Is this right? Return split between SWCG and heater

MassNerd

LifeTime Supporter
Apr 27, 2013
174
Central Massachusetts
So I returned home to my pool install. Fully plumbed and wired now. However the plumbing isn't quite what I expected.

Let me describe the setup:
Skimmer and main drain comes into the pump.
Pump goes out and into the filter
Here's where I was surprised: Out of the filter goes to another valve, one way goes to the heater (heat pump) and then to the returns on the shallow end stairs. The other way goes through the SWCG cell and to a different return in the deep end.

Is it normal to split the flow between SWCG and heater like that? And go to different returns? I suppose it shouldn't matter as neither requires a high flow. Just not what I expected... I figured they'd be plumbed in series: pump -> filter -> heater -> SWCG -> returns
 

JasonLion

TFP Expert
Platinum Supporter
LifeTime Supporter
May 7, 2007
37,879
Silver Spring, MD
No, that isn't normal. On high speed that plumbing should be just fine. It does present some challenges when running on low speed however. It is unlikely you will be able to use both the SWG and the heater at the same while on low speed (and we normally recommend running only on low speed if at all possible). While normal plumbing would not have an issue with this. Of course there is some change it will work even on low speed, but that seems unlikely.

Your expectations are exactly what I would expect, with the addition of the valve to choose between the returns placed after the SWG.
 

4knights

LifeTime Supporter
Aug 19, 2012
431
NE Kansas
I would think it defeats the purpose of the heater, if you are only heating 1/3 of the water going back to the pool it will take a lot longer to heat the whole pool.
The SWCG is supposed to be plumbed after the heater but depending on brand there is a distance requirement after the heater as well.
I would call the builder and have them explain their rationale for doing it that way and the concern about not heating all the water returning to the pool.
(it's kind of like filtering only part of your water) :hammer:
 

MassNerd

LifeTime Supporter
Apr 27, 2013
174
Central Massachusetts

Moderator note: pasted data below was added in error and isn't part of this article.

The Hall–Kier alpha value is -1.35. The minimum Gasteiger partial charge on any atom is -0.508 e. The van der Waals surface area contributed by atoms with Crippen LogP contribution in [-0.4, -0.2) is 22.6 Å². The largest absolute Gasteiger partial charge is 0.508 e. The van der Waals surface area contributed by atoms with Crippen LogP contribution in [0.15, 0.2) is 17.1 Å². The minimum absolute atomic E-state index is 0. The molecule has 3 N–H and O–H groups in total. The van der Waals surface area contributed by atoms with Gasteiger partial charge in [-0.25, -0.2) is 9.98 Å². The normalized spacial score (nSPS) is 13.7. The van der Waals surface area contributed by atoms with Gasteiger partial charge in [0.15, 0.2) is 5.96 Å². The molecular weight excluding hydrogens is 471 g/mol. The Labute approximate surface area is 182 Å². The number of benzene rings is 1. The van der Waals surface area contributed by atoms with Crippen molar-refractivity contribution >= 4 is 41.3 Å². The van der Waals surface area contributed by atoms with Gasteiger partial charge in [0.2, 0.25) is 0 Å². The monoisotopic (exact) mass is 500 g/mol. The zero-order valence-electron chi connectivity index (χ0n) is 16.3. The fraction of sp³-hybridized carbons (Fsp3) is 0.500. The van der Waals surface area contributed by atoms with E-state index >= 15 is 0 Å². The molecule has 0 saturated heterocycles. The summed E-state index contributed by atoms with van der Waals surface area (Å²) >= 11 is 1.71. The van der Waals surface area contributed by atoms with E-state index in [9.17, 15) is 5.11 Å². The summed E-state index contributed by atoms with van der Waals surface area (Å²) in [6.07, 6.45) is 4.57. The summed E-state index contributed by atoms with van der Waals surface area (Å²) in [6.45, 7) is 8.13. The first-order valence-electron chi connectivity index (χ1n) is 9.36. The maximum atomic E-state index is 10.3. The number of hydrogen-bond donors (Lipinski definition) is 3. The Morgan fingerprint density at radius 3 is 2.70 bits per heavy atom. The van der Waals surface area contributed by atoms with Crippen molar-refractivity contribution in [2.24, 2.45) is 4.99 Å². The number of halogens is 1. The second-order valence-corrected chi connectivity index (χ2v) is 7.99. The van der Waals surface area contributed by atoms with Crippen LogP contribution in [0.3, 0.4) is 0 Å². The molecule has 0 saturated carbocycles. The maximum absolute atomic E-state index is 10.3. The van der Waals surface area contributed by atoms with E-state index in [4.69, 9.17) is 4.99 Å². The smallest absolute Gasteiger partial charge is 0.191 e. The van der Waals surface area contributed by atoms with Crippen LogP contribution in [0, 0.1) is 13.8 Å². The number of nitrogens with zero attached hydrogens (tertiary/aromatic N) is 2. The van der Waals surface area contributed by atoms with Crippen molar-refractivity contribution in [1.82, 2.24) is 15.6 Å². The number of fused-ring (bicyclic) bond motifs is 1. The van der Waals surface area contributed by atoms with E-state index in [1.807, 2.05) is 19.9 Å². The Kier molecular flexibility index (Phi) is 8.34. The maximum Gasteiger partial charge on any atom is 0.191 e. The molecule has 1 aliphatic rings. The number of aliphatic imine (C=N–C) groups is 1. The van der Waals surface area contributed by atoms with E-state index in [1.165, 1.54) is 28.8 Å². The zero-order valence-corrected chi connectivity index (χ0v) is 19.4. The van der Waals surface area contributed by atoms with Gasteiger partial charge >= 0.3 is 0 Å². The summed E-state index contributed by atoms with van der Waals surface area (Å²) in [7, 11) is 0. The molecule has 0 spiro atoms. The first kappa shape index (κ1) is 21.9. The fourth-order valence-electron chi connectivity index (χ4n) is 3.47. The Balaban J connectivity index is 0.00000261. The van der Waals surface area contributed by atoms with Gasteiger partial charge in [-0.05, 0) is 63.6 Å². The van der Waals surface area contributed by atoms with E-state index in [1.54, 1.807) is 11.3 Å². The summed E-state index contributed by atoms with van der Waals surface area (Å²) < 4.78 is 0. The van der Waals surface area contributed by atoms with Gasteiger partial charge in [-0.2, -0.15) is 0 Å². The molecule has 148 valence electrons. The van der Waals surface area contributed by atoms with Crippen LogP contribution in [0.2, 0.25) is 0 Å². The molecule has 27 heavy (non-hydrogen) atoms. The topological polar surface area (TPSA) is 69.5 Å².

The only thing I can think is that the pump is a tristar wet end and even at the low speed its good for 80gpm. I will ask my PB what is up in the morning because it doesn't seem right.

@4knights - I would think the same amount of heat should go back into the pool whether is split or combined. I would just have "hot" water coming out of 1 return, rather than "warm" water coming out of all returns. My only concern would be affect of water flow rate on efficiency of the heater and SWCG.
 

JasonLion

TFP Expert
Platinum Supporter
LifeTime Supporter
May 7, 2007
37,879
Silver Spring, MD
4knights, the heater has a certain minimum flow rate. Below that flow rate it simply won't work at all, and above that flow rate it will work just fine. There is no issue there as long as the heater is getting the flow rate it wants, even with the plumbing the way it is now.

MassNerd, You will not be getting 80 GPM on low speed with that pump. Figuring out flow rates exactly depends on some many factors that it is not usually worth the trouble, but I am guessing you might get 40 or 50 GPM, maybe a little more if the plumbing is well designed (and evidence at the moment is that it is not).
 

toofast

Well-known member
May 9, 2013
993
North East Ohio
However keep in mind that heat pumps also don't like a big differential between incoming and outgoing water...so if you are splitting the flow on low and even if your HP still runs, your flow might be so slow that your water is too hot. The aquacal service rep said 8 degrees difference is about the max.

I agree, I do not have mine setup like yours...something does not make sense.
 

MassNerd

LifeTime Supporter
Apr 27, 2013
174
Central Massachusetts
I spoke with my pool builder and he is confident there will be enough flow through, at low pump speed, through both the SWCG and heater. He claimed before titanium heating elements, keeping the flow closer to the minimum extended the life of the heaters and might still improve the life with the titanium heater I have. He's done over 100 installations like this with no problems. He's been installing pools for over 25 years and has one of the best reputations in our area, so I'm satisfied to trust him for now. I'll report back after we have everything up and running.
 

MassNerd

LifeTime Supporter
Apr 27, 2013
174
Central Massachusetts
Well, everything is hooked up and running. So I go out and set the pump to low speed and the heater gives me the low flow warning. I start turning the valve towards the heater path and I pretty much have to turn it all the way to heater to get the low flow warning to go away and for the heater to turn on. Guess I'll be talking to the PB tonight.... A little upset, but the pool build has gone well otherwise. I expect he'll make it right.
 

toofast

Well-known member
May 9, 2013
993
North East Ohio
Remember though, HP have a PRESSURE switch vs. a true flow switch. The pressure switch can be reduced, HOWEVER it is absolutely CRITICAL that you don't turn the pressure all the way down. You gotta keep your flow above whatever you HP low flow threshold is. HONESTLY I have NO IDEA how that is going to work with your setup...I say it won't - without diverting 100% of the flow to your HP on LOW.

Good luck!
 

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MassNerd

LifeTime Supporter
Apr 27, 2013
174
Central Massachusetts
An update on my install:
The PB came back and adjusted the flow detector in the heater. Now I can run both the heater and the SWCG with the pump on low speed and the returns split 60%/40% heater/SWCG. I'm wondering if its possible to adjust the heater's flow rate detector below the recommended level for the pump, but the PB says its ok...
It does work though!
 
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